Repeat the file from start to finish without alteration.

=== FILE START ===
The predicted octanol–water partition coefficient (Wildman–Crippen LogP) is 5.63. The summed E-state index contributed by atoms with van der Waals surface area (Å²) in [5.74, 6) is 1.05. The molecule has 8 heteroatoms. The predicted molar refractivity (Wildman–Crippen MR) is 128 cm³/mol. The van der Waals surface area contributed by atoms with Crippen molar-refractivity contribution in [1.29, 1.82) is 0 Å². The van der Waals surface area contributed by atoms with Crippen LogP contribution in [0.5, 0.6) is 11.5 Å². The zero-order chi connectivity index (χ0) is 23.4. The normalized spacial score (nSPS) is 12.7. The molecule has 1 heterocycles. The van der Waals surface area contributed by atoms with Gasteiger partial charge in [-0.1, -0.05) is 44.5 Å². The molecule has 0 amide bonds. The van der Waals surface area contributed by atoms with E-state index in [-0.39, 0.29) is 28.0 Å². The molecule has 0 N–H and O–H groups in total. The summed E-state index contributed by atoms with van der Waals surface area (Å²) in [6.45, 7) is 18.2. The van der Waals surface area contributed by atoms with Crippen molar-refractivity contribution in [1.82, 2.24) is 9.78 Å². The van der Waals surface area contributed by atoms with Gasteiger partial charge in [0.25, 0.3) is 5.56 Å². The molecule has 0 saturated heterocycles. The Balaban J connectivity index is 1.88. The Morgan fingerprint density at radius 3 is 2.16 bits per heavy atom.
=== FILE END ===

The predicted octanol–water partition coefficient (Wildman–Crippen LogP) is 5.63. The summed E-state index contributed by atoms with van der Waals surface area (Å²) in [5.74, 6) is 1.05. The molecule has 8 heteroatoms. The predicted molar refractivity (Wildman–Crippen MR) is 128 cm³/mol. The van der Waals surface area contributed by atoms with Crippen molar-refractivity contribution in [1.29, 1.82) is 0 Å². The van der Waals surface area contributed by atoms with Crippen LogP contribution in [0.5, 0.6) is 11.5 Å². The zero-order chi connectivity index (χ0) is 23.4. The normalized spacial score (nSPS) is 12.7. The molecule has 1 heterocycles. The van der Waals surface area contributed by atoms with Gasteiger partial charge in [-0.1, -0.05) is 44.5 Å². The molecule has 0 amide bonds. The van der Waals surface area contributed by atoms with E-state index in [-0.39, 0.29) is 28.0 Å². The molecule has 0 N–H and O–H groups in total. The summed E-state index contributed by atoms with van der Waals surface area (Å²) in [6.45, 7) is 18.2. The van der Waals surface area contributed by atoms with Crippen molar-refractivity contribution in [1.82, 2.24) is 9.78 Å². The van der Waals surface area contributed by atoms with Gasteiger partial charge in [0.25, 0.3) is 5.56 Å². The molecule has 0 saturated heterocycles. The Balaban J connectivity index is 1.88. The Morgan fingerprint density at radius 3 is 2.16 bits per heavy atom.